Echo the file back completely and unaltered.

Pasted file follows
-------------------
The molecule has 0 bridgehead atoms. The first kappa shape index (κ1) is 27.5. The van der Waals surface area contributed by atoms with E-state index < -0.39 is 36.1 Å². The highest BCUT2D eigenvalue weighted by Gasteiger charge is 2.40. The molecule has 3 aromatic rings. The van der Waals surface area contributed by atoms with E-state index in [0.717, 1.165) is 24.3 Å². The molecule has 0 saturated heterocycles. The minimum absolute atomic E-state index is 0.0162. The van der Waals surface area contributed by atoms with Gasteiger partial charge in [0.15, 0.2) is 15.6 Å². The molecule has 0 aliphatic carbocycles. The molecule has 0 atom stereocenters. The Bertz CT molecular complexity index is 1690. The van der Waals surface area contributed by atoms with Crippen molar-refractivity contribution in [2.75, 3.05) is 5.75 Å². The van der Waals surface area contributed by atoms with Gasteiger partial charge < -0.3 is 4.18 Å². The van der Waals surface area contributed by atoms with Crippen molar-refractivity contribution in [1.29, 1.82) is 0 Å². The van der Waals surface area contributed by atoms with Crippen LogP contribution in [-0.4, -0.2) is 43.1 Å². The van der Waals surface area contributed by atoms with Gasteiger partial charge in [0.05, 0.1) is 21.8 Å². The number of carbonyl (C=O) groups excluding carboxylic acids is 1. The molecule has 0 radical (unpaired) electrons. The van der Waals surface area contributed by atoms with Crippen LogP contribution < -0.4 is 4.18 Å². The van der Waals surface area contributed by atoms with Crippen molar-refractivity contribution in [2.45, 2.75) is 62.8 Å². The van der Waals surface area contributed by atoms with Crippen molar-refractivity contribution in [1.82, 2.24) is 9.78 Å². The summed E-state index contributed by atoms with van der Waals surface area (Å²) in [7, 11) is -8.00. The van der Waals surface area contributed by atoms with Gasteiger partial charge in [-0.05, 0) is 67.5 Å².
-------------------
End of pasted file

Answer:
The molecule has 0 bridgehead atoms. The first kappa shape index (κ1) is 27.5. The van der Waals surface area contributed by atoms with E-state index < -0.39 is 36.1 Å². The highest BCUT2D eigenvalue weighted by Gasteiger charge is 2.40. The molecule has 3 aromatic rings. The van der Waals surface area contributed by atoms with E-state index in [0.717, 1.165) is 24.3 Å². The molecule has 0 saturated heterocycles. The minimum absolute atomic E-state index is 0.0162. The van der Waals surface area contributed by atoms with Gasteiger partial charge in [0.15, 0.2) is 15.6 Å². The molecule has 0 aliphatic carbocycles. The molecule has 0 atom stereocenters. The Bertz CT molecular complexity index is 1690. The van der Waals surface area contributed by atoms with Crippen molar-refractivity contribution in [2.75, 3.05) is 5.75 Å². The van der Waals surface area contributed by atoms with Gasteiger partial charge < -0.3 is 4.18 Å². The van der Waals surface area contributed by atoms with Crippen molar-refractivity contribution in [1.29, 1.82) is 0 Å². The van der Waals surface area contributed by atoms with Crippen LogP contribution in [-0.4, -0.2) is 43.1 Å². The van der Waals surface area contributed by atoms with Gasteiger partial charge in [0.05, 0.1) is 21.8 Å². The number of carbonyl (C=O) groups excluding carboxylic acids is 1. The molecule has 0 radical (unpaired) electrons. The van der Waals surface area contributed by atoms with Crippen LogP contribution < -0.4 is 4.18 Å². The van der Waals surface area contributed by atoms with Crippen molar-refractivity contribution in [2.45, 2.75) is 62.8 Å². The van der Waals surface area contributed by atoms with Crippen molar-refractivity contribution in [1.82, 2.24) is 9.78 Å². The summed E-state index contributed by atoms with van der Waals surface area (Å²) in [7, 11) is -8.00. The van der Waals surface area contributed by atoms with Gasteiger partial charge in [-0.05, 0) is 67.5 Å².